3D printed conducting polymer hydrogels enable advanced implantable bioelectronics

(Nanowerk Spotlight) Implantable bioelectronic devices have immense potential for monitoring and treating a wide range of medical conditions by interfacing directly with biological tissues and organs. However, conventional rigid electronics often have a significant mechanical mismatch with soft, wet tissues, leading to poor signal quality, tissue damage, and device failure. Researchers have long sought to develop soft, flexible bioelectronics that can conform to the contours of the body and seamlessly integrate with living systems.
In recent years, hydrogels have emerged as promising materials for implantable bioelectronics due to their tissue-like mechanical properties, high water content, and biocompatibility.
Conducting polymers, such as poly(3,4-ethylenedioxythiophene):polystyrene sulfonate (PEDOT:PSS), have been incorporated into hydrogels to impart electrical conductivity while maintaining the hydrogels' desirable properties.
However, fabricating complex 3D structures from conducting polymer hydrogels has remained challenging due to the intrinsic poor processability of conducting polymers and the difficulty in creating robust interfaces between the hydrogel components and biological tissues.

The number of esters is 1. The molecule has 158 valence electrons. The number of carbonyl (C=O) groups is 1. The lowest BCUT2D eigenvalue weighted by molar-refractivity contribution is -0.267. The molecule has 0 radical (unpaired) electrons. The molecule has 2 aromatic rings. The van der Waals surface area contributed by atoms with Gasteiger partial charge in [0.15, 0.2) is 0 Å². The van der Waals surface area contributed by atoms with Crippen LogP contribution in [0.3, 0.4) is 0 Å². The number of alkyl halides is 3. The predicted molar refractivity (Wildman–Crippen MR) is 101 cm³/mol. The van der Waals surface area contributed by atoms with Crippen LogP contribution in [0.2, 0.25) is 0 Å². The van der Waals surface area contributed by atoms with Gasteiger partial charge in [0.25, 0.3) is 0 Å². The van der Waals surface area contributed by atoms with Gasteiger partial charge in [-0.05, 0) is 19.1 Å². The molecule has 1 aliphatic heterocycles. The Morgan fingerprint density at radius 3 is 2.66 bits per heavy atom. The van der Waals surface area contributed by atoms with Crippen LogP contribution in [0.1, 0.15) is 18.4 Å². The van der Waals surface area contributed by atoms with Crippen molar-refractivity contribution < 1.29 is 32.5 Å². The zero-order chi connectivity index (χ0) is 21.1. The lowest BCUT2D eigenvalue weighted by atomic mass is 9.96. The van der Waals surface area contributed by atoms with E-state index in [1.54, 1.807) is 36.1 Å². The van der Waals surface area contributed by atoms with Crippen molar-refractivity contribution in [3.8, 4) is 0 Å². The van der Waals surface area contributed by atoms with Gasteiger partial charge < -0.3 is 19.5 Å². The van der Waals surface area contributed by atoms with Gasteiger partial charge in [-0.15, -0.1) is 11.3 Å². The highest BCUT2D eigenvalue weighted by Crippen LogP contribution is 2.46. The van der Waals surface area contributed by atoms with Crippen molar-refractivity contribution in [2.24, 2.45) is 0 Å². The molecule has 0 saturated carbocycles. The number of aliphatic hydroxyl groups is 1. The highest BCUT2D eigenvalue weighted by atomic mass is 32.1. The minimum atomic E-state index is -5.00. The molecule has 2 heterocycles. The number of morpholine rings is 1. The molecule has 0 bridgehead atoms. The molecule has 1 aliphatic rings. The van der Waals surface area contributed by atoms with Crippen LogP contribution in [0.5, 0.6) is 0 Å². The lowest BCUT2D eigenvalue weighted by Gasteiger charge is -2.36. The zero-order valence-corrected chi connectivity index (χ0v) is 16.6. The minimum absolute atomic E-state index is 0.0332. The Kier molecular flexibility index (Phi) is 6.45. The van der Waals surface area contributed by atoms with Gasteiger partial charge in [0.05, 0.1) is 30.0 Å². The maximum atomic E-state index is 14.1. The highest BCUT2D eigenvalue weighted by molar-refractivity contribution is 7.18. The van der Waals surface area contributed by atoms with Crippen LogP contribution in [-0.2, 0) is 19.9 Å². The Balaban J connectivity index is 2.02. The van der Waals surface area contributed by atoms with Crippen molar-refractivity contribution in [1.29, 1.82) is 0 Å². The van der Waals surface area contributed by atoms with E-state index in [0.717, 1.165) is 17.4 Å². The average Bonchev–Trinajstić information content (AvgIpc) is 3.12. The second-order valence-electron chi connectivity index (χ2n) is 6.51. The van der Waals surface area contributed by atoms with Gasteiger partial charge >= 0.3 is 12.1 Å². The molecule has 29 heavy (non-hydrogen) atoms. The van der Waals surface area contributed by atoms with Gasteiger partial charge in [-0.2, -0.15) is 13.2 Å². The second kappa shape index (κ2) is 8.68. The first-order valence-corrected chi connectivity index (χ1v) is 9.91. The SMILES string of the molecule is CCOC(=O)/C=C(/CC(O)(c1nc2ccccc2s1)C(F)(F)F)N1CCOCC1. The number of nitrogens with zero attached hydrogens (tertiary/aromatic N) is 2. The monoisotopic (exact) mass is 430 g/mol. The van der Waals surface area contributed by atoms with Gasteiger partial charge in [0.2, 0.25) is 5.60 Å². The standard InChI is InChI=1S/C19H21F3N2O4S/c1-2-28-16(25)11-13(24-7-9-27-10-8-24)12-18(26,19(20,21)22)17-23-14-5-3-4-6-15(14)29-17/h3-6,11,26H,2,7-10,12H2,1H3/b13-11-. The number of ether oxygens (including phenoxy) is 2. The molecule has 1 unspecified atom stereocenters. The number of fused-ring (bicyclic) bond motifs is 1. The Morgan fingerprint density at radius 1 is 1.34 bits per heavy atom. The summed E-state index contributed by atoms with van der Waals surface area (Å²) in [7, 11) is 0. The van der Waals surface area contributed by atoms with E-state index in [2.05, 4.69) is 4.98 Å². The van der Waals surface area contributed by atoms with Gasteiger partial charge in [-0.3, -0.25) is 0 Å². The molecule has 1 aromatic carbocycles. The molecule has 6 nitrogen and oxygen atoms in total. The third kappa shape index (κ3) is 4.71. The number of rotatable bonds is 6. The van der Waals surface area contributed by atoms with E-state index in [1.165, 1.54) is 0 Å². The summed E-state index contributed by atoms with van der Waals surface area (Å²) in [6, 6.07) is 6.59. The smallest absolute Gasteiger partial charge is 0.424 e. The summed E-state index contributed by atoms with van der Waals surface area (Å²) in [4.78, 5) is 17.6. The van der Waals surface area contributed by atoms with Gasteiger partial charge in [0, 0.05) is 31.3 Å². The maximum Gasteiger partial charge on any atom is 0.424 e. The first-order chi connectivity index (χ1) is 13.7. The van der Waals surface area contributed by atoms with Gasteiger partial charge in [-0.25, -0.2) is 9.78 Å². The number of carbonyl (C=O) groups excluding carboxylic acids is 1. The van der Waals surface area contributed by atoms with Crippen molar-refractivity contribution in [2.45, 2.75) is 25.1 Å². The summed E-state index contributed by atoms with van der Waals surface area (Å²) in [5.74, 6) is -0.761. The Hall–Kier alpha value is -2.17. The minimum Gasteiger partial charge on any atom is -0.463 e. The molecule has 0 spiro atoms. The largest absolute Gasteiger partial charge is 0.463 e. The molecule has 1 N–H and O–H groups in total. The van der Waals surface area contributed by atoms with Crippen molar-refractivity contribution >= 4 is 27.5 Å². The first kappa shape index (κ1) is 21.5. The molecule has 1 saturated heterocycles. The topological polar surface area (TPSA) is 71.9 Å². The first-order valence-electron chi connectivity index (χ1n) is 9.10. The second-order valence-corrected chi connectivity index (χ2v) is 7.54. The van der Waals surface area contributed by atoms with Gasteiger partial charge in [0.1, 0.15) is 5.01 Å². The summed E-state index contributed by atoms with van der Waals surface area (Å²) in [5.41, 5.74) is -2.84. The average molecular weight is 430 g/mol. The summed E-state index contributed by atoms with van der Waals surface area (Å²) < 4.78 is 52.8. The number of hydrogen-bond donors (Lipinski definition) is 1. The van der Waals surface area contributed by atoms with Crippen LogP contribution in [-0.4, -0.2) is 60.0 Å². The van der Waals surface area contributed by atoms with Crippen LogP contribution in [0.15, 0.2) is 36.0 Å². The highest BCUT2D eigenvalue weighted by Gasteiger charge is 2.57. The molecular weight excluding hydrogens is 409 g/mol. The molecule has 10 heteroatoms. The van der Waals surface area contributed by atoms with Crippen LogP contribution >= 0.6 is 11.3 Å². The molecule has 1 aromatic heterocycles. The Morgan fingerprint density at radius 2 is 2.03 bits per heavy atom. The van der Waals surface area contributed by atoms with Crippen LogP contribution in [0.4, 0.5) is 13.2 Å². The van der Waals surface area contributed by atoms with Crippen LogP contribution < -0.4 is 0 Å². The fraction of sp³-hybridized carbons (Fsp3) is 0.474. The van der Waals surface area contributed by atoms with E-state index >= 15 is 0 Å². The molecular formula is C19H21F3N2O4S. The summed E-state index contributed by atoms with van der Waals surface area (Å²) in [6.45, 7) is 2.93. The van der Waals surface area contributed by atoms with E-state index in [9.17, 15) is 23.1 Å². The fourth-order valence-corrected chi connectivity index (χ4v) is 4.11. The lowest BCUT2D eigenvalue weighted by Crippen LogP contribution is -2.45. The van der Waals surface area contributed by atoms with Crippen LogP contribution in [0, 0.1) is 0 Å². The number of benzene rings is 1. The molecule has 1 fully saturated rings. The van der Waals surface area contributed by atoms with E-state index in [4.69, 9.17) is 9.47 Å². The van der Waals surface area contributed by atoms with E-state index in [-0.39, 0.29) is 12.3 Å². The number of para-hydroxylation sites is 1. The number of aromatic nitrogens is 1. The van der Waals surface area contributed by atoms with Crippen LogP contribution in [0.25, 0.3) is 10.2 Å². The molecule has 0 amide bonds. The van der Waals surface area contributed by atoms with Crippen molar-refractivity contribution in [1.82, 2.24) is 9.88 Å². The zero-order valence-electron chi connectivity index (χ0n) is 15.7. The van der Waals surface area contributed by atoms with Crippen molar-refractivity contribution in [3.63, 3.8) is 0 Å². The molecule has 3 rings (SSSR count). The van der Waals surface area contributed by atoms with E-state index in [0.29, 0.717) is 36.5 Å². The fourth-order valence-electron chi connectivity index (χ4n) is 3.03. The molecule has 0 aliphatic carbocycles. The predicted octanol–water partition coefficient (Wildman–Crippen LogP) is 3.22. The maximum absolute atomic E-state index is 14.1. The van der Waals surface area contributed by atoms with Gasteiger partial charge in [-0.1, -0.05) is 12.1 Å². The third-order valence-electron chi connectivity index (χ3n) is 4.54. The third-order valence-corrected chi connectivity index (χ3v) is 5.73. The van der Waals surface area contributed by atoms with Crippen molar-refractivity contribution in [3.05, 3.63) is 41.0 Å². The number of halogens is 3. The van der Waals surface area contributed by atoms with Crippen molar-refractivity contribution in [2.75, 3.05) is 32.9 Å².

Now, a team of researchers in China has made a significant advance in this field by developing 3D printable conducting polymer hydrogels with superior printability, mechanical properties, and bioadhesion. In a paper published in the journal Advanced Functional Materials ("3D Printed Implantable Hydrogel Bioelectronics for Electrophysiological Monitoring and Electrical Modulation"), the scientists describe their innovative approach to formulating ink compositions for direct ink writing (DIW), a type of extrusion-based 3D printing.
3D printed hydrogel electronics for biointerfacing
3D printed hydrogel electronics for biointerfacing. a) Schematic illustration of hydrogel bioelectronics through the extrusion-based multimaterial direct ink writing (DIW) 3D printing technology. Three different inks were formulated for the printing of substrate layer, electrode layer and encapsulation layer. b) Schematic illustration of a three-dimensional printed (3DP) hydrogel bioelectronic device seamlessly adhered onto the biological tissue within a physiological environment for long-term bioelectronic interfacing (top), and also a magnified view of the mechanically compliant interface (bottom). The robust hydrogel-tissue interface is constructed through the synergy of chemical anchorage of polymer chains and energy dissipation within the hydrogel substrates, thus enabling the electrical recording and stimulation between hydrogel bioelectronics and biological tissues. (Reprinted with permission by Wiley-VCH Verlag) (click on image to enlarge)
By carefully tailoring the chemical components, such as polyvinyl alcohol (PVA), chitosan (CTS), and a synthetic copolymer of poly(acrylic acid-co-acrylic acid N-hydroxysuccinimide ester (PAA-NHS), the researchers created inks for the substrate, electrode, and encapsulation layers of the hydrogel bioelectronics.